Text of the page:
• Look around your child’s school. Does someone need your help? Is there a kid who looks like he could use a little extra TLC? Would it be such a burden to invite him home one afternoon a week? One afternoon a week could be a lesson in compassion for your child, a needed break for a stressed-out household, and just the amount of love and security a child impacted by the recession in ways you can’t imagine needs. You may be the light at the end of the tunnel for someone.
  • De-clutter. Very few households in the US are without excess.  Declutter as a family and either sell or donate the items. The benefits are many. First, as a family you re-emphasize that “things” are not important – people are – should you later have to get rid of things, you will thank yourself for having gone through this exercise. Second, by selling the items or donating them, you make items you are not using available to someone who WILL use them at a lower cost. If you sell them, make a plan to use that money in a wise manner – putting it in savings, putting it towards something specific or meaningful, etc. When I sold clothes and toys at a children’s consignment sale (something I do each season), I explained to JavaBoy that this year, instead of getting more toys with the money, we would put it towards summer soccer and swimming, and he was onboard with that. As I went through clothing that had small stains – not bad, but would not be allowed at a consignment sale – I wasn’t sure what to do with it. Then I found out our church was sending a team to do mission work in Paraguay and needed children’s clothing.  I took two bags of clothing to them and asked if it would be too stained for their needs.  They wept with joy at the clothes and accepted all but two outfits.  Decluttering can bring joy on both sides.  Who doesn’t want to spread joy?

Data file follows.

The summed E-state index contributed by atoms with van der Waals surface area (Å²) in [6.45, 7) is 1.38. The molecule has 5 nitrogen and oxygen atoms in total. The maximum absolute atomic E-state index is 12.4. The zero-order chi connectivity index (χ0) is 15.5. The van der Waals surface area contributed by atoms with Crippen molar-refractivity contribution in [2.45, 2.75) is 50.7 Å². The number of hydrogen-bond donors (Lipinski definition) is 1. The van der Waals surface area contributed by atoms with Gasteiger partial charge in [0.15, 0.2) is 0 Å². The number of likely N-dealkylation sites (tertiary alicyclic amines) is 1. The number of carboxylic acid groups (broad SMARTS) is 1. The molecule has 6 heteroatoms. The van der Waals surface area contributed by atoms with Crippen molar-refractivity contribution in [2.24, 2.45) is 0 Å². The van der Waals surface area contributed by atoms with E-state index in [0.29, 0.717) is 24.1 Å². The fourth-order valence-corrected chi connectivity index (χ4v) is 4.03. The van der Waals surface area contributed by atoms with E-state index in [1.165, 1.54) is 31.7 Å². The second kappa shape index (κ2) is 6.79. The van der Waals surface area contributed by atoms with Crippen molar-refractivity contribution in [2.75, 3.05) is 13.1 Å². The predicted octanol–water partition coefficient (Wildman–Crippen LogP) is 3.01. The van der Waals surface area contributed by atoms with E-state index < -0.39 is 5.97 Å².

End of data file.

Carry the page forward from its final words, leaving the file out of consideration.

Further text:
• Get to know your neighbor. Do you know your next-door neighbor? By name? If you don’t now is a good time to do so. Make a point to look him or her in the eye and say hello. If you’ve planted something in the garden, bring something over. Make an attempt. Maybe your neighbor will rebuff your attempt, or maybe you will make a new lifelong friend, but make the attempt. In the coming months, you may end up helping them, or they may end up helping you.

I have to remind myself often that instead of curling up into a shell, the recession is a time for counting my blessings, and reaching out to others. I think the urge to disconnect is so strong, and yet this is a time when, more than ever, we need to remain connected and engaged with each other, and really put those personal and cyber-bonds to work to help each other through these times.

Photo credit: istockphoto.com Steve Van Horn

This is an original post to DC Metro Moms Blog. J.J. writes about life, family, and technology at Caffeine and a Prayer


Archive - DC Metro Moms

Lijit Search

Receive the SV Moms Group Newsletter
For Email Newsletters you can trust

Our Sister Sites

Deep South Moms
Los Angeles Moms
NJ Moms

Media & Press - DC Metro Moms